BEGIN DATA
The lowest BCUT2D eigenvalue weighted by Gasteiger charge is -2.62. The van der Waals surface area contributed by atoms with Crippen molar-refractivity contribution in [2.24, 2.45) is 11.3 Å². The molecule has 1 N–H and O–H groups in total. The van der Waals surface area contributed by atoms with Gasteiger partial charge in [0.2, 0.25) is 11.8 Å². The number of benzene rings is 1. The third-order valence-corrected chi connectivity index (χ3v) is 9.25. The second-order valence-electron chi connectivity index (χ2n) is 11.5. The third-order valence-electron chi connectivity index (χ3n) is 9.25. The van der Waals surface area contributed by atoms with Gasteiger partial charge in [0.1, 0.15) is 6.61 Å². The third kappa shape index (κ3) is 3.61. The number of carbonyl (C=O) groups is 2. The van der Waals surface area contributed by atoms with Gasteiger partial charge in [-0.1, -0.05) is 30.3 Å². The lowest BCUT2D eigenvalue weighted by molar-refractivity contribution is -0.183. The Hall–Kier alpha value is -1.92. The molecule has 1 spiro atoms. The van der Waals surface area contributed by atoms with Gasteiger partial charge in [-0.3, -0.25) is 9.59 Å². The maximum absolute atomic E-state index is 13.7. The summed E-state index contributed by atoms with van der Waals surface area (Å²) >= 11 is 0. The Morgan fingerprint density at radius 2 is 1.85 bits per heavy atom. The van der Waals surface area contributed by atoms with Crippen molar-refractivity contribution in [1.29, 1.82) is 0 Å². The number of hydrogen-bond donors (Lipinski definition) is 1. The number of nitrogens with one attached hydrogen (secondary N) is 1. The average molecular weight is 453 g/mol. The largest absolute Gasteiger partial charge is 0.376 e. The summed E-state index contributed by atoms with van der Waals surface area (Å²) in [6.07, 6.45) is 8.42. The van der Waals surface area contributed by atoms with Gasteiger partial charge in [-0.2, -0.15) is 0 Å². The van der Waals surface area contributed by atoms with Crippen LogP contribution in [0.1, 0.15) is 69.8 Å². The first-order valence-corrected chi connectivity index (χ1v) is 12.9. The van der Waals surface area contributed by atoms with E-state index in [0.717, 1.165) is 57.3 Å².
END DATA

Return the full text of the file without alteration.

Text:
The lowest BCUT2D eigenvalue weighted by Gasteiger charge is -2.62. The van der Waals surface area contributed by atoms with Crippen molar-refractivity contribution in [2.24, 2.45) is 11.3 Å². The molecule has 1 N–H and O–H groups in total. The van der Waals surface area contributed by atoms with Gasteiger partial charge in [0.2, 0.25) is 11.8 Å². The number of benzene rings is 1. The third-order valence-corrected chi connectivity index (χ3v) is 9.25. The second-order valence-electron chi connectivity index (χ2n) is 11.5. The third-order valence-electron chi connectivity index (χ3n) is 9.25. The van der Waals surface area contributed by atoms with Gasteiger partial charge in [0.1, 0.15) is 6.61 Å². The third kappa shape index (κ3) is 3.61. The number of carbonyl (C=O) groups is 2. The van der Waals surface area contributed by atoms with Gasteiger partial charge in [-0.1, -0.05) is 30.3 Å². The lowest BCUT2D eigenvalue weighted by molar-refractivity contribution is -0.183. The Hall–Kier alpha value is -1.92. The molecule has 1 spiro atoms. The van der Waals surface area contributed by atoms with Gasteiger partial charge in [-0.3, -0.25) is 9.59 Å². The maximum absolute atomic E-state index is 13.7. The summed E-state index contributed by atoms with van der Waals surface area (Å²) >= 11 is 0. The Morgan fingerprint density at radius 2 is 1.85 bits per heavy atom. The van der Waals surface area contributed by atoms with Crippen molar-refractivity contribution in [1.29, 1.82) is 0 Å². The number of hydrogen-bond donors (Lipinski definition) is 1. The number of nitrogens with one attached hydrogen (secondary N) is 1. The average molecular weight is 453 g/mol. The largest absolute Gasteiger partial charge is 0.376 e. The summed E-state index contributed by atoms with van der Waals surface area (Å²) in [6.07, 6.45) is 8.42. The van der Waals surface area contributed by atoms with Gasteiger partial charge in [-0.2, -0.15) is 0 Å². The van der Waals surface area contributed by atoms with Crippen LogP contribution in [0.1, 0.15) is 69.8 Å². The first-order valence-corrected chi connectivity index (χ1v) is 12.9. The van der Waals surface area contributed by atoms with E-state index in [0.717, 1.165) is 57.3 Å².